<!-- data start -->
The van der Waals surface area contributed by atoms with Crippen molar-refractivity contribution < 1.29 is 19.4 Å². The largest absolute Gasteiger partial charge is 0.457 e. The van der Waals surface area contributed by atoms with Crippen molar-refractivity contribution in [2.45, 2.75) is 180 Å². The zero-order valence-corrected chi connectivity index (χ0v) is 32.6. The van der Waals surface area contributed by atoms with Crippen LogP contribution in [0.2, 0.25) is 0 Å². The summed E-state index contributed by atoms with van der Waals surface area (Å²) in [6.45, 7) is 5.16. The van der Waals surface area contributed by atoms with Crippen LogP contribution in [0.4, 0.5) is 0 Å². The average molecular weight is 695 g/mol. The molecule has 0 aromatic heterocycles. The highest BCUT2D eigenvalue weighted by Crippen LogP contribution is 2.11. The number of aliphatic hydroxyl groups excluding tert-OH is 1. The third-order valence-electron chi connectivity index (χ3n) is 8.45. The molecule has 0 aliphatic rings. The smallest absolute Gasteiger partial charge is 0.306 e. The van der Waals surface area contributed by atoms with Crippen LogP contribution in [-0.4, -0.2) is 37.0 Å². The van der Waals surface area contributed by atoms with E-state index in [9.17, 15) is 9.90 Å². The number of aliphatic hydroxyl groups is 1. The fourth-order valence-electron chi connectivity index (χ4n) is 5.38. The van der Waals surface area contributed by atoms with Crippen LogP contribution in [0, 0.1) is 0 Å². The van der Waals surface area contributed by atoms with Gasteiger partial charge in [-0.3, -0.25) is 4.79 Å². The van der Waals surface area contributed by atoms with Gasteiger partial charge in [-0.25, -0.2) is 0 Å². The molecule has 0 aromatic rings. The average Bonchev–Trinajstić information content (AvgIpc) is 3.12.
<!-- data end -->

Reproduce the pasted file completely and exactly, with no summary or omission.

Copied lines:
The van der Waals surface area contributed by atoms with Crippen molar-refractivity contribution < 1.29 is 19.4 Å². The largest absolute Gasteiger partial charge is 0.457 e. The van der Waals surface area contributed by atoms with Crippen molar-refractivity contribution in [2.45, 2.75) is 180 Å². The zero-order valence-corrected chi connectivity index (χ0v) is 32.6. The van der Waals surface area contributed by atoms with Crippen LogP contribution in [0.2, 0.25) is 0 Å². The summed E-state index contributed by atoms with van der Waals surface area (Å²) in [6.45, 7) is 5.16. The van der Waals surface area contributed by atoms with Crippen LogP contribution in [0.4, 0.5) is 0 Å². The average molecular weight is 695 g/mol. The molecule has 0 aromatic heterocycles. The highest BCUT2D eigenvalue weighted by Crippen LogP contribution is 2.11. The number of aliphatic hydroxyl groups excluding tert-OH is 1. The third-order valence-electron chi connectivity index (χ3n) is 8.45. The molecule has 0 aliphatic rings. The smallest absolute Gasteiger partial charge is 0.306 e. The van der Waals surface area contributed by atoms with Crippen LogP contribution in [-0.4, -0.2) is 37.0 Å². The van der Waals surface area contributed by atoms with E-state index in [9.17, 15) is 9.90 Å². The number of aliphatic hydroxyl groups is 1. The fourth-order valence-electron chi connectivity index (χ4n) is 5.38. The van der Waals surface area contributed by atoms with Crippen LogP contribution in [0, 0.1) is 0 Å². The van der Waals surface area contributed by atoms with Gasteiger partial charge in [-0.3, -0.25) is 4.79 Å². The van der Waals surface area contributed by atoms with Gasteiger partial charge in [-0.25, -0.2) is 0 Å². The molecule has 0 aromatic rings. The average Bonchev–Trinajstić information content (AvgIpc) is 3.12.